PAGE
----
• Relighting the candles took long enough that some people got bored, and it would have worked better if we started Brighter than Today while people were still passing the light around.
  • Past solstices I've played a piano, which has meant having my back to the audience. This time I played keyboard, which was so much better. I really like being able to see people, and it also makes it easier for people to follow me if I'm leading the singing.
  • There are a surprisingly large number of versions of Brighter than Today, and the one we've landed on is kind of an unusual one. Ray is working on standardizing this some, and I'll look back next year to see what this is like.
  • A lot of these songs have tunes that are pretty complex, and this was after trying to pick simpler ones than in past years. Combined with our historical difficulty finding strong songleaders this has been tricky. Filks of common songs are one way to handle this (the Paleolithic version of Why Does the Sun Shine?, the pandemic version of Sinner Man, various reworded Christmas carols we've done at times), as is composing new songs with simple melodies (Chasing Patterns). This is a similar set of constraints (with less tolerance for filks) that led to praise music (examples), and those songs are generally reasonably easy for people to pick up.
  • I looked at what it would take to get this program (and past Boston programs) onto the Secular Solstice Resources page, but after getting the dependencies installed and starting to add something it seemed like much more typing than I was up for.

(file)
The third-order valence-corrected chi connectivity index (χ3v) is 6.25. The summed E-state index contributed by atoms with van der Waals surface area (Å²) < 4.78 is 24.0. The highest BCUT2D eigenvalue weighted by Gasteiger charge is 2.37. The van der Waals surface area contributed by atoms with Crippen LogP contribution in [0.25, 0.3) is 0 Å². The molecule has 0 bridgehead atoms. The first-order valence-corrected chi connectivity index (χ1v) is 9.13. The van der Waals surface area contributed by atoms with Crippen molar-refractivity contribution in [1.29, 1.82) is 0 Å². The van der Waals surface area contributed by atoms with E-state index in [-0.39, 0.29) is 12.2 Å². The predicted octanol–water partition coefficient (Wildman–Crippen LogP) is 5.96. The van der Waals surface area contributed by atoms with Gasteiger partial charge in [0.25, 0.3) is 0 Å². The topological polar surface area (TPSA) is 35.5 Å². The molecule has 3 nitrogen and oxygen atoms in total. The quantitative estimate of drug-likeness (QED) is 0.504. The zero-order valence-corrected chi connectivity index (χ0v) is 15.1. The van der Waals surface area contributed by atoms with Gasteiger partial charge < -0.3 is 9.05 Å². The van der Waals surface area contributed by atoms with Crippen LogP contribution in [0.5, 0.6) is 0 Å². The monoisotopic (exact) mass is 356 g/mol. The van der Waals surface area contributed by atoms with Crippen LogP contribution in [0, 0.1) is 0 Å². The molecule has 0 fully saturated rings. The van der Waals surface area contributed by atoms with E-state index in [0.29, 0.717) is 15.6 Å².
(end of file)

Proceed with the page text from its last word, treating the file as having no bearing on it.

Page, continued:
• Other people probably have better pictures than I took? None of mine came out especially well.
  • Starting right in with Why Did the Sun Shine would have been better in terms of feeling, but we didn't think enough people knew the tune. Turns out we were wrong!
  • Taymon did a huge amount of work, which was critical for this to go as well as it did.

follow-up to Boston Solstice 2018, cross-posted from

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Glad to see how this came out, and thanks for the writeup!

Relighting the candles took long enough that some people got bored, and it would have worked better if we started Brighter than Today while people were still passing the light around.

When I have gotten to do candles, the way I do it FYI is to have the first candle lit during Brighter Than Today (with the match struck on the line "till she saw the spark of light") and then have the candles get lit during the song, which leads to nice effects of a) nobody being bored, and b) the song growing brighter over the course of it.

Her Mysteries! I love that song and keep hoping it'll catch on, but never managed to make much headway. What was people's feedback on it?

Also, curious if there's a polished recording out there somewhere? I tried googling and failed somehow.

I have a copy of Allison Lonsdale's Live At Lestat's album somewhere, but I usually just listen at